On average, Edison conversion schools have fallen behind comparison schools in the first year of Edison operation. As a result, Edison conversion schools on average show smaller gains than comparison schools over the first three years of operation and gains after four or five years that may match but not exceed those of comparison schools.
The evidence of a first-year decline for conversion schools, combined with a lack of first-year information for start-up schools, leaves us with uncertainty about whether gains of Edison schools after four or five years are comparable to or superior to those of matched comparison schools. Given this uncertainty, an examination of differences in achievement among Edison schools, and the factors that might explain those differences, is particularly important.
Estimates of average performance across all Edison schools obscure variation in the achievement trajectories of individual Edison schools. This variation is extensive, with some schools exceeding the performance of comparison schools and others falling behind. Some understanding of the factors that explain this variation among Edison schools is necessary for predicting how any particular Edison school (or prospective Edison school) might perform in the future.
We examined several factors that might be related to the variation in performance among Edison schools. First, we assessed whether Edison is producing better results systemwide in recent years than it did in its early years of operating schools. Schools that opened in 2000 or later showed slightly larger relative gains in mathematics than those that opened earlier, but no difference in relative gains between newer and older Edison schools was observed for reading.
We also used findings from the case study schools to shed light on differences in achievement trajectories among Edison schools. Case study findings are not definitive, because the sample is small and relationships can be measured only in simple, correlational terms, but they are nevertheless suggestive:
Together, our achievement results and our case study observations suggest some actions that Edison and its clients can take to improve the likelihood of successful implementation. We present two sets of recommendations: one for Edison and another for district staff and other policymakers considering hiring Edison.
As the largest private manager of public schools, Edison's experiences provide a model to help policymakers and members of the public understand the benefits and limitations of nontraditional forms of school management. Interest in alternative management may increase as the charter school sector continues to grow and as schools and districts that fail to meet their annual targets under NCLB face some of the more severe sanctions of the law. Our analyses provide evidence regarding what has occurred in schools that have been turned over to Edison management, in terms of both how the program is implemented in schools and what happens to student achievement over time.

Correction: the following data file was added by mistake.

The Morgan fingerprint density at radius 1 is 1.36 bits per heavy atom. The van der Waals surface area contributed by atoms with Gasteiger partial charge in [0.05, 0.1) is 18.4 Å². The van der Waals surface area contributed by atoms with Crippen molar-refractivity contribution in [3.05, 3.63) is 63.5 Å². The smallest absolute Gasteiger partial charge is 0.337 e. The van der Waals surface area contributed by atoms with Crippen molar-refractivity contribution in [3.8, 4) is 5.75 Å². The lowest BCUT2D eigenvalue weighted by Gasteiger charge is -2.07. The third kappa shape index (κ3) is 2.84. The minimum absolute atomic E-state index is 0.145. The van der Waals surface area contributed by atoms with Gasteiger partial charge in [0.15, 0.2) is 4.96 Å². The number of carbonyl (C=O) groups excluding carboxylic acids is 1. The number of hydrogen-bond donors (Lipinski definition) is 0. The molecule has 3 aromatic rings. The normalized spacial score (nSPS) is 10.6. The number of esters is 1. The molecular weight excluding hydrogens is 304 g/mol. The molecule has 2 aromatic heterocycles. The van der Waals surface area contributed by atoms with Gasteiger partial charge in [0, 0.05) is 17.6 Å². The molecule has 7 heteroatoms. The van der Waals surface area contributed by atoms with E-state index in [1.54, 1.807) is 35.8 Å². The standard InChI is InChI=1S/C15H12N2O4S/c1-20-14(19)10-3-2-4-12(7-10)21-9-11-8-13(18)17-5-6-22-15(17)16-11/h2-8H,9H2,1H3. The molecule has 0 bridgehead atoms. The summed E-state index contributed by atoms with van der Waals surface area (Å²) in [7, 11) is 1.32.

Unfortunately, data limitations—particularly the lack of information about the first year in start-up schools and the small numbers of schools that have been managed by Edison for at least four years—render the historical evidence on Edison's net long-term effects equivocal. Predicting future long-term effects is especially challenging because it involves assumptions about the stability of Edison's management approach as well as the kinds of schools and districts with which Edison is likely to work in the future. Moreover, there was extensive variability in the results achieved by individual Edison schools. We therefore cannot make strong predictions for prospective clients about whether they will achieve better long-term results with Edison or with an alternative approach. Nevertheless, Edison's improving trends are encouraging, and some schools have thrived under Edison management, indicating that Edison is capable of producing favorable results. Edison and its current and future clients must work to establish the conditions in its schools to consistently promote such results.